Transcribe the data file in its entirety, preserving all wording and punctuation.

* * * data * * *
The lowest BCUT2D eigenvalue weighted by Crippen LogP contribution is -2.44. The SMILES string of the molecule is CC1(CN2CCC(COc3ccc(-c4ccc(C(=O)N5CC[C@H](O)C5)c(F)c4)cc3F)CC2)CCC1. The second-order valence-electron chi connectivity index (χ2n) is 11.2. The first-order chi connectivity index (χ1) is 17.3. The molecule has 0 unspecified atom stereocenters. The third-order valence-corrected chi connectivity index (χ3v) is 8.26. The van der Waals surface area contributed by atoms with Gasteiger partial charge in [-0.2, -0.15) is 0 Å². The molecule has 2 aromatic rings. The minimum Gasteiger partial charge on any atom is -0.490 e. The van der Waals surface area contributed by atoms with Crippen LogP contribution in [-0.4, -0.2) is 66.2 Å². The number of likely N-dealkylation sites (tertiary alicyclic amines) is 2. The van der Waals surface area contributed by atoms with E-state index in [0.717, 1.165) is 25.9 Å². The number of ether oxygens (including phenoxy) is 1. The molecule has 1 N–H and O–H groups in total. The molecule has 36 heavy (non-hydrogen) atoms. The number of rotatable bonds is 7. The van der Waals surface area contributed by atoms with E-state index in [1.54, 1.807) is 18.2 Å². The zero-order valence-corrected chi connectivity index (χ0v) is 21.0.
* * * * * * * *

The lowest BCUT2D eigenvalue weighted by Crippen LogP contribution is -2.44. The SMILES string of the molecule is CC1(CN2CCC(COc3ccc(-c4ccc(C(=O)N5CC[C@H](O)C5)c(F)c4)cc3F)CC2)CCC1. The second-order valence-electron chi connectivity index (χ2n) is 11.2. The first-order chi connectivity index (χ1) is 17.3. The molecule has 0 unspecified atom stereocenters. The third-order valence-corrected chi connectivity index (χ3v) is 8.26. The van der Waals surface area contributed by atoms with Gasteiger partial charge in [-0.2, -0.15) is 0 Å². The molecule has 2 aromatic rings. The minimum Gasteiger partial charge on any atom is -0.490 e. The van der Waals surface area contributed by atoms with Crippen LogP contribution in [-0.4, -0.2) is 66.2 Å². The number of likely N-dealkylation sites (tertiary alicyclic amines) is 2. The van der Waals surface area contributed by atoms with E-state index in [0.717, 1.165) is 25.9 Å². The number of ether oxygens (including phenoxy) is 1. The molecule has 1 N–H and O–H groups in total. The molecule has 36 heavy (non-hydrogen) atoms. The number of rotatable bonds is 7. The van der Waals surface area contributed by atoms with E-state index in [1.54, 1.807) is 18.2 Å². The zero-order valence-corrected chi connectivity index (χ0v) is 21.0.